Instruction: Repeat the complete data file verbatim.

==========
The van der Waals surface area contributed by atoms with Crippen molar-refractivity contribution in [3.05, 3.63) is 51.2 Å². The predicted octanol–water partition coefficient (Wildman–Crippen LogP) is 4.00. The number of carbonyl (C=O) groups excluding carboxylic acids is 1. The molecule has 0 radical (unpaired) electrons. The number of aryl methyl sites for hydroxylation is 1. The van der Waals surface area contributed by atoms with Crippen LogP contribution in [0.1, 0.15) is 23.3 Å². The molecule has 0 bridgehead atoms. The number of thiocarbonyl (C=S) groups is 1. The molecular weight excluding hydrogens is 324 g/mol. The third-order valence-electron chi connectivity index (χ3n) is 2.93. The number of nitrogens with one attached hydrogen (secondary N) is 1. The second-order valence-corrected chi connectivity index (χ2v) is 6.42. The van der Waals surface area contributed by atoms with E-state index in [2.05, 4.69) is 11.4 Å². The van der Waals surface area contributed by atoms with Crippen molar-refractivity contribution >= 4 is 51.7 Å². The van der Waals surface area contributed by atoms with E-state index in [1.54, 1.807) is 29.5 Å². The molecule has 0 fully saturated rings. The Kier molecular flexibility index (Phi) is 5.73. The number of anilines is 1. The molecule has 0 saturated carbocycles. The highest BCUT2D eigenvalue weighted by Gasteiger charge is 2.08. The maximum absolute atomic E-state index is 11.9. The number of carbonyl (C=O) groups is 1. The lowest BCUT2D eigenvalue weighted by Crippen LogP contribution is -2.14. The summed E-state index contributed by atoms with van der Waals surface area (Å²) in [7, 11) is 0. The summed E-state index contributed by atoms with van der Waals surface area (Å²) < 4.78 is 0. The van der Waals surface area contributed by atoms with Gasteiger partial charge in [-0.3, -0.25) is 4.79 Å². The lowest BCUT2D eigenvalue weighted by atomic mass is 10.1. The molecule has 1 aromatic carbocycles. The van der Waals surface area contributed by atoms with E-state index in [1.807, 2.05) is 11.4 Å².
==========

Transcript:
The van der Waals surface area contributed by atoms with Crippen molar-refractivity contribution in [3.05, 3.63) is 51.2 Å². The predicted octanol–water partition coefficient (Wildman–Crippen LogP) is 4.00. The number of carbonyl (C=O) groups excluding carboxylic acids is 1. The molecule has 0 radical (unpaired) electrons. The number of aryl methyl sites for hydroxylation is 1. The van der Waals surface area contributed by atoms with Crippen LogP contribution in [0.1, 0.15) is 23.3 Å². The molecule has 0 bridgehead atoms. The number of thiocarbonyl (C=S) groups is 1. The molecular weight excluding hydrogens is 324 g/mol. The third-order valence-electron chi connectivity index (χ3n) is 2.93. The number of nitrogens with one attached hydrogen (secondary N) is 1. The second-order valence-corrected chi connectivity index (χ2v) is 6.42. The van der Waals surface area contributed by atoms with E-state index in [2.05, 4.69) is 11.4 Å². The van der Waals surface area contributed by atoms with Crippen molar-refractivity contribution >= 4 is 51.7 Å². The van der Waals surface area contributed by atoms with E-state index in [1.54, 1.807) is 29.5 Å². The molecule has 0 fully saturated rings. The Kier molecular flexibility index (Phi) is 5.73. The number of anilines is 1. The molecule has 0 saturated carbocycles. The highest BCUT2D eigenvalue weighted by Gasteiger charge is 2.08. The maximum absolute atomic E-state index is 11.9. The number of carbonyl (C=O) groups is 1. The lowest BCUT2D eigenvalue weighted by Crippen LogP contribution is -2.14. The summed E-state index contributed by atoms with van der Waals surface area (Å²) in [7, 11) is 0. The summed E-state index contributed by atoms with van der Waals surface area (Å²) < 4.78 is 0. The van der Waals surface area contributed by atoms with Gasteiger partial charge in [-0.3, -0.25) is 4.79 Å². The lowest BCUT2D eigenvalue weighted by atomic mass is 10.1. The molecule has 1 aromatic carbocycles. The van der Waals surface area contributed by atoms with E-state index in [1.807, 2.05) is 11.4 Å².